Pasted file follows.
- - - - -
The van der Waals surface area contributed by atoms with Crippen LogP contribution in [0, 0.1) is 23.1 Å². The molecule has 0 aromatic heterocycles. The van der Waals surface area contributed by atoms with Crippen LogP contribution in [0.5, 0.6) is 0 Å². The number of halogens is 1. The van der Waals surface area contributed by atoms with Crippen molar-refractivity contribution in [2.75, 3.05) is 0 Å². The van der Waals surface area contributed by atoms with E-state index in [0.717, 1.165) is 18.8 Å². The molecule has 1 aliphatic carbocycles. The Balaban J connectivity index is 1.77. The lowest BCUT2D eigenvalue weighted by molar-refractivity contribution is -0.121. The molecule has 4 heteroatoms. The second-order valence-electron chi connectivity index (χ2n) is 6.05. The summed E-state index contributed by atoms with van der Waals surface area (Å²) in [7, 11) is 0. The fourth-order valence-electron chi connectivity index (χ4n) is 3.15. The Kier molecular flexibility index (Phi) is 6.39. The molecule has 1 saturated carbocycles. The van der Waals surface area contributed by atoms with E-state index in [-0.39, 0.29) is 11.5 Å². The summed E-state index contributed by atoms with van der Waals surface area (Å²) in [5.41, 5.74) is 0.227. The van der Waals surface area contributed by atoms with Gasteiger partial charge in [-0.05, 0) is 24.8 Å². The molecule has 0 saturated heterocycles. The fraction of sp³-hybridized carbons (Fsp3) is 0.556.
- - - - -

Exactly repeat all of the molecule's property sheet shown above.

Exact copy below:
The van der Waals surface area contributed by atoms with Crippen LogP contribution in [0, 0.1) is 23.1 Å². The molecule has 0 aromatic heterocycles. The van der Waals surface area contributed by atoms with Crippen LogP contribution in [0.5, 0.6) is 0 Å². The number of halogens is 1. The van der Waals surface area contributed by atoms with Crippen molar-refractivity contribution in [2.75, 3.05) is 0 Å². The van der Waals surface area contributed by atoms with E-state index in [0.717, 1.165) is 18.8 Å². The molecule has 1 aliphatic carbocycles. The Balaban J connectivity index is 1.77. The lowest BCUT2D eigenvalue weighted by molar-refractivity contribution is -0.121. The molecule has 4 heteroatoms. The second-order valence-electron chi connectivity index (χ2n) is 6.05. The summed E-state index contributed by atoms with van der Waals surface area (Å²) in [7, 11) is 0. The fourth-order valence-electron chi connectivity index (χ4n) is 3.15. The Kier molecular flexibility index (Phi) is 6.39. The molecule has 1 saturated carbocycles. The van der Waals surface area contributed by atoms with E-state index in [-0.39, 0.29) is 11.5 Å². The summed E-state index contributed by atoms with van der Waals surface area (Å²) in [5.41, 5.74) is 0.227. The van der Waals surface area contributed by atoms with Gasteiger partial charge in [-0.05, 0) is 24.8 Å². The molecule has 0 saturated heterocycles. The fraction of sp³-hybridized carbons (Fsp3) is 0.556.